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What’s driving demand today?

Biodegradable horticultural containers predate plastic but are capturing fresh interest from growers, retailers and consumers. One company that has seen sustainability come full circle is Western Pulp in Covallis, Ore.

Starting with a bushel of old magazines and $250 for homemade experimental equipment, in 1954 Ralph Chapman was the first to bring fiber molded floral containers out West. Western Pulp’s current owners purchased the business in 1958 and now have operations in six states. Even back then, before the environment was a societal concern, Western Pulp was diverting tons of paper from landfills.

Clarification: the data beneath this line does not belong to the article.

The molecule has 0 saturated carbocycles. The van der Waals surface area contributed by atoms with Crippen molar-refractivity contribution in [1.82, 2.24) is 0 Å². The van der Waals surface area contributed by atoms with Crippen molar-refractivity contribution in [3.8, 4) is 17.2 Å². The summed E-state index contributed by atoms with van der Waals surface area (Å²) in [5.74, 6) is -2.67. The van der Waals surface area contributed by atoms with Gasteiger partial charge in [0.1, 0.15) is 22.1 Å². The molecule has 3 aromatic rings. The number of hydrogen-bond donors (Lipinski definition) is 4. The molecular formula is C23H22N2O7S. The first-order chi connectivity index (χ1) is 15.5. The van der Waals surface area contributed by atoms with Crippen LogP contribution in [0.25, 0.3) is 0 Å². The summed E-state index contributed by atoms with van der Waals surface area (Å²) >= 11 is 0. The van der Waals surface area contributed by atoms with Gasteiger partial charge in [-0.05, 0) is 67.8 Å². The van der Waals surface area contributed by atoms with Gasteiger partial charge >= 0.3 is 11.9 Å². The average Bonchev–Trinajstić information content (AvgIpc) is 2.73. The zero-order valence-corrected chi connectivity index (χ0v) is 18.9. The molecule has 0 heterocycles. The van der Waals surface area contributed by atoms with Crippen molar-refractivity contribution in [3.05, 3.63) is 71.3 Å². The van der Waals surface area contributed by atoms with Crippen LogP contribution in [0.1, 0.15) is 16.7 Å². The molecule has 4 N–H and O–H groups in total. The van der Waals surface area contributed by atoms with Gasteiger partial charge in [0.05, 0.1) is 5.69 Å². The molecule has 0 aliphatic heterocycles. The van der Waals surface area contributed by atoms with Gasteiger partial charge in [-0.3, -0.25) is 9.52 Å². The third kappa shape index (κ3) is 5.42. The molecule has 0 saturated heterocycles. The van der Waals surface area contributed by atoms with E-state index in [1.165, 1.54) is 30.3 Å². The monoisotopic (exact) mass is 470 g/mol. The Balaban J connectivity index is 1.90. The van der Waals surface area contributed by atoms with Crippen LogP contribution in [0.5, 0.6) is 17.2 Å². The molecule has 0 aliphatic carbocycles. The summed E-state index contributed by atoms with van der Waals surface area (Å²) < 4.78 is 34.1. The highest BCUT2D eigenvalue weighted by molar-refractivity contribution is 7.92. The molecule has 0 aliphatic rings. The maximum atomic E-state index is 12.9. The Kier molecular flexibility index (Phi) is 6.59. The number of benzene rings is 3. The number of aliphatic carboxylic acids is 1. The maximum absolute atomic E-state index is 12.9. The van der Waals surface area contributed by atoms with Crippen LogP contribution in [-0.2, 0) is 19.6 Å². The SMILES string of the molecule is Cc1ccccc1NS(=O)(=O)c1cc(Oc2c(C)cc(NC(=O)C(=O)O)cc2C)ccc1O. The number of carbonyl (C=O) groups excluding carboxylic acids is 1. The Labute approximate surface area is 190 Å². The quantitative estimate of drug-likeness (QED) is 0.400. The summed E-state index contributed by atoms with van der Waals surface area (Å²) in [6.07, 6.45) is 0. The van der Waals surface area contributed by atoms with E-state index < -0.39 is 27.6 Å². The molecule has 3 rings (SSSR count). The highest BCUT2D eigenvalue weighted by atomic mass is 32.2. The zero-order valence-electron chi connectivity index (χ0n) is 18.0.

Paper mache floral lines transitioned naturally to nursery and greenhouse lines, because traditional florists also were growers. Product lines have since expanded to eco-friendly protective packaging for shipping. One growing customer base is wineries that ship bottles or wine direct to consumers.

The newspaper Western Pulp uses as a raw material is collected from households by charitable organizations and termed post-consumer. Other waste paper it uses, such as corrugated box trimmings, are preconsumer. Western Pulp’s recycled content measurements are based on 5 years of third-party independent certification.

In the last 10 years, more biodegradable pots have debuted in the market made from rice hulls, coco fiber, straw and plastic-like substances derived from corn and wheat. These polylactic acid (PLA) resins can be composted.

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